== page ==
The Blanton arrest during a fair was a first for the NCDOL. “The department has had no similar incident,” said Quesenberry. In terms of what changes the department will make following the incident, Quesenberry said. “There is not enough information at this time”  for the department to devise much less implement any policy changes.

The drug arrest of a North Carolina ride inspector raises a host of questions about a process that sometimes suffers from a lack of transparency, consistency and an adequate appeal procedure. North Carolina is one of about 20 states that do not follow certification and other procedures recommended by the National Association of Amusement Ride  Safety Officials(NAARSO), which can be troublesome to carnival companies who often complain about a lack of objective standards or adequate appeal process. Without an objective protocol, like the one espoused by NAARSO,  carnival companies often feel that in states such as North Carolina, inspector decisions can seem arbitrary and midway providers have no recourse, unlike inspection protocols followed in other states.

Further complicating the issue is the lack of drug testing at the inspector level, a fact now under scrutiny following the Queen Charlotte Fair incident. Even NAARSO has no drug testing policy – or recommendation for one – in its guidelines or as part of its certification program.

Unmonitored Monitors

For ride companies, the situation is particularly irksome since nearly all major ride companies have a strict and rigorously enforced drug testing program, which includes not routine background checks but also include random drug testing during employment. A drug-free midway has become an industry standard and these employee policies are both promoted by the ride companies and now expected by fairs, festivals and other events. Drug free midways are conducive to safety as well as enhancing the familial, wholesome atmosphere crucial for the success of the outdoor events carnival companies typically play.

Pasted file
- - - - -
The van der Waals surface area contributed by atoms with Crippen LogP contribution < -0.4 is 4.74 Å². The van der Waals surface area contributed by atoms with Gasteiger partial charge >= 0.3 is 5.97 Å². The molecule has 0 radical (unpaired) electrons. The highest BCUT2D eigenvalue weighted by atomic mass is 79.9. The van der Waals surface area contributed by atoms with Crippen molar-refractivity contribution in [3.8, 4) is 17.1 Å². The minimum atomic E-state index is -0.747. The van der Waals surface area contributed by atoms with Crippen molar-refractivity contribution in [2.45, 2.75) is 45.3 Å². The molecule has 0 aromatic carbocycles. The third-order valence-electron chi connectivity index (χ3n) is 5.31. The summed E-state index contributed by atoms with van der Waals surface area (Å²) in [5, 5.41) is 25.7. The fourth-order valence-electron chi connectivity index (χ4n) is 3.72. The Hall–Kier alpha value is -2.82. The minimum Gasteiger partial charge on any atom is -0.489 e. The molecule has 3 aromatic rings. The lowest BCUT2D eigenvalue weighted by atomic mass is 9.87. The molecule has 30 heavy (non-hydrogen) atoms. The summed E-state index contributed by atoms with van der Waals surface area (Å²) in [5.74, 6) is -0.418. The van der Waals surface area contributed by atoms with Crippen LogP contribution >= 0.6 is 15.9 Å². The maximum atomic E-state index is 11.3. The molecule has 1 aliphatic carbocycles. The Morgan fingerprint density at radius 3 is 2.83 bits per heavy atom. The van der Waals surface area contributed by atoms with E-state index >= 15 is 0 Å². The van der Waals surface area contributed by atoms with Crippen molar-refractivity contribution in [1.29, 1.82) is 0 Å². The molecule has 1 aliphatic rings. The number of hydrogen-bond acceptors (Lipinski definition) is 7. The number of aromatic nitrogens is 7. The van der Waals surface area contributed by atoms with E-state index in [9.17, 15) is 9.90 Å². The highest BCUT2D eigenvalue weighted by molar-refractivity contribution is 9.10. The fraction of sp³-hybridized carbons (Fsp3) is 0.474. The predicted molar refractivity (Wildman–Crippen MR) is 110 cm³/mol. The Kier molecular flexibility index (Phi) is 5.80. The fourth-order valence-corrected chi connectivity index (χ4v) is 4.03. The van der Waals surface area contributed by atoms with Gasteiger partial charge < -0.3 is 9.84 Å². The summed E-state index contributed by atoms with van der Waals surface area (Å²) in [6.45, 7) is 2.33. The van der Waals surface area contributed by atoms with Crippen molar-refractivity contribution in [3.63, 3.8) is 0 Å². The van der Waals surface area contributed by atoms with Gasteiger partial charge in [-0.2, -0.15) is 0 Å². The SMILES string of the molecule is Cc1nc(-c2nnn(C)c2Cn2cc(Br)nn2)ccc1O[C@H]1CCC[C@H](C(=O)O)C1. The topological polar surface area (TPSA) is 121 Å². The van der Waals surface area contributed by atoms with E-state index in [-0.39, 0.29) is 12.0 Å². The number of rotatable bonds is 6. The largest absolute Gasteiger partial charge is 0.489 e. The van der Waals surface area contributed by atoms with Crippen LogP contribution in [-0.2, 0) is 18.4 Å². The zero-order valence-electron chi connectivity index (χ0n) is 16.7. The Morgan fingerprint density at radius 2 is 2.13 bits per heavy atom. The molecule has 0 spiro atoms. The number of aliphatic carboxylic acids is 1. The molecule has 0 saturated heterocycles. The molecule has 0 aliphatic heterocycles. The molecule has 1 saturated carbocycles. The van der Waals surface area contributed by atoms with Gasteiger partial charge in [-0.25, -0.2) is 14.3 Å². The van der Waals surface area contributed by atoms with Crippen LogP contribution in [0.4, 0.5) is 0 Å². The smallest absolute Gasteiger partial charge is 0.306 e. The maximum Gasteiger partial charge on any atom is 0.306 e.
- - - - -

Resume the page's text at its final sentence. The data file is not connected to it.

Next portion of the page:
Carnival companies seem justly outraged that there are not just held to a higher standard than the authorities inspecting their rides, but the lack of inspector transparency undermines the very purpose of local ride inspection: public safety.

“Every major carnival company has a drug testing policy,” one carnival company owner told Carnival Warehouse. “They are very strict and it is very difficult, because ride companies can have a lot of turnover, people can come and go, so having drug testing and random drug testing is a hardship and expense. But we have to maintain a consistent drug testing program, which we gladly do. The inspectors have the authority to put a fair and a carnival company out of business, but they have no accountability, especially in North Carolina. They hold us to a higher standard than they hold themselves.”

The larger question is that because of a lack of any national standard of inspector behavior or protocol, the fact is there's no objective ruling body to regulate inspectors. In other words, no one is in charge of watching the watchers. “Carnival companies are in the business of safety. If your employees have sobriety problems, you will have a reputation and no fair will hire you. I think most carnival companies resent the fact there's no one with authority over those who have authority over you and that puts the safety of the public at risk.”, said the carnival owner.